from FaithWorld:

South Korea’s religious harmony put to the test by Christian president

Photo

(South Korean President Lee Myung-bak at the presidential Blue House in Seoul June 9, 2011. Credit: Reuters/Jo Yong-Hak)

Many South Koreans concerned about the country's increasing religious polarisation are haunted by a single image - their president on his knees. While attending a national prayer breakfast in March, President ??Lee Myung-bak knelt to pray at the urging of Christian leaders.

from Photographers' Blog:

Luxury dog care open for business

Photo

Affluent South Koreans have just about every fashion accessory imaginable from designer clothes to handbags and the latest trend in Asia’s fourth biggest economy is small dogs.

Just like their well-groomed owners in the ritzy suburbs of the capital Seoul, pets are now big business for groomers, healthcare businesses and even mood music, helping to create a whole new service industry.

from Photographers' Blog:

Outspoken South Korean singer taps populace sentiment

Photo

On June 13, 2002, when South Korea, Japan and the rest of the world were captivated by the 2002 FIFA World Cup, a 50-tonne U.S. army vehicle crushed two South Korean schoolgirls to death during a drill in Yangju, north of Seoul. The girls, Shin Hyo-soon and Shim Mi-seon, both 14, were on their way to a friend’s birthday party.

Wearing traditional funeral clothes, a protester holds a picture of two South Korean girls recently crushed to death by a U.S. military vehicle, at a rally near U.S. embassy in Seoul December 5, 2002.  REUTERS/Lee Jae-Won

Thousands of South Koreans protested for several months to demand then-U.S. President George Bush apologize directly for the incident and hand over the U.S. soldiers involved to South Korean court.

from Eric Burroughs:

Don’t fret about EM outflows

Photo

There’s a lot of excitement around the sharp outflows seen from emerging markets in the latest figures from EPFR Global. But this story is getting a little overplayed. Asian central banks have heard the message on the need to tighten policy, with Bank Indonesia following the Bank of Korea in surprising with a rate hike in the past few weeks. The positive response to the BI rate increase, with the rupiah rising and local bond yields dropping, show that the central bank showed the inflation-fighting resolve that investors were looking for, even if inflation is being exacerbated by food price run-ups beyond the control of monetary policy.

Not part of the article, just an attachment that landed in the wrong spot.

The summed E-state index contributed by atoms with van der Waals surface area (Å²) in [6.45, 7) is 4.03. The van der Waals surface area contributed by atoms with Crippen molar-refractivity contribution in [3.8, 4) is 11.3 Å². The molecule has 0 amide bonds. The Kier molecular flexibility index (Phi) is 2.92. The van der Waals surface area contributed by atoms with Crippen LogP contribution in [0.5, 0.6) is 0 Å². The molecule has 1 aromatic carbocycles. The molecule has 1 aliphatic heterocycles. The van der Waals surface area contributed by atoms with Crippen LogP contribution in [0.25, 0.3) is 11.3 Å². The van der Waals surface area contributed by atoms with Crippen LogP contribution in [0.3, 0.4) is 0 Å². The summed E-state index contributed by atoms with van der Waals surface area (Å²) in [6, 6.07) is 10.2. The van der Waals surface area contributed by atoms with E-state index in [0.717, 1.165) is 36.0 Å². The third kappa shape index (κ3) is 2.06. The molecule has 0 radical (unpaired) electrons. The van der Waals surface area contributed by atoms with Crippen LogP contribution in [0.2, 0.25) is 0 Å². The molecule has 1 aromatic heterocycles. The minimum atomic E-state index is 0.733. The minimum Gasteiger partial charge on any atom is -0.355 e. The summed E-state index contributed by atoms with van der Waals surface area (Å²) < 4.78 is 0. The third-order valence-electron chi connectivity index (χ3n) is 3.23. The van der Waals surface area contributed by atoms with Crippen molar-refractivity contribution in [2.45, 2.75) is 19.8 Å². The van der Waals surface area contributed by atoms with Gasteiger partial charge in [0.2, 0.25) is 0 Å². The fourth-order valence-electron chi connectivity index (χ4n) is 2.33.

Higher short-term rates are inevitable, and SE Asian yield curves/swap curves have more room to flatten. Just look at how South Korea's swap curve has flattened like mad since the Bank of Korea has appeared to become more aggressive than anyone expected (let's see at this week's policy meeting). At the same time, stronger currencies will be part of any inflation-fighting response to keep from raising rates too much and attracting more hot money – yes, hot money. If anything the U.S. and euro zone markets have gotten a little too excited about higher rates, while some EM markets – look at the Philippines –  still offer chunky real yields, and those real yields are not even close to being as negative as they were during the 2008 commodities freakout. PIMCO’s Bill Gross last week reiterated the biggest bond fund’s support for EM bonds in decrying the “devil’s haircut” of near zero U.S. five-year real yields.

  •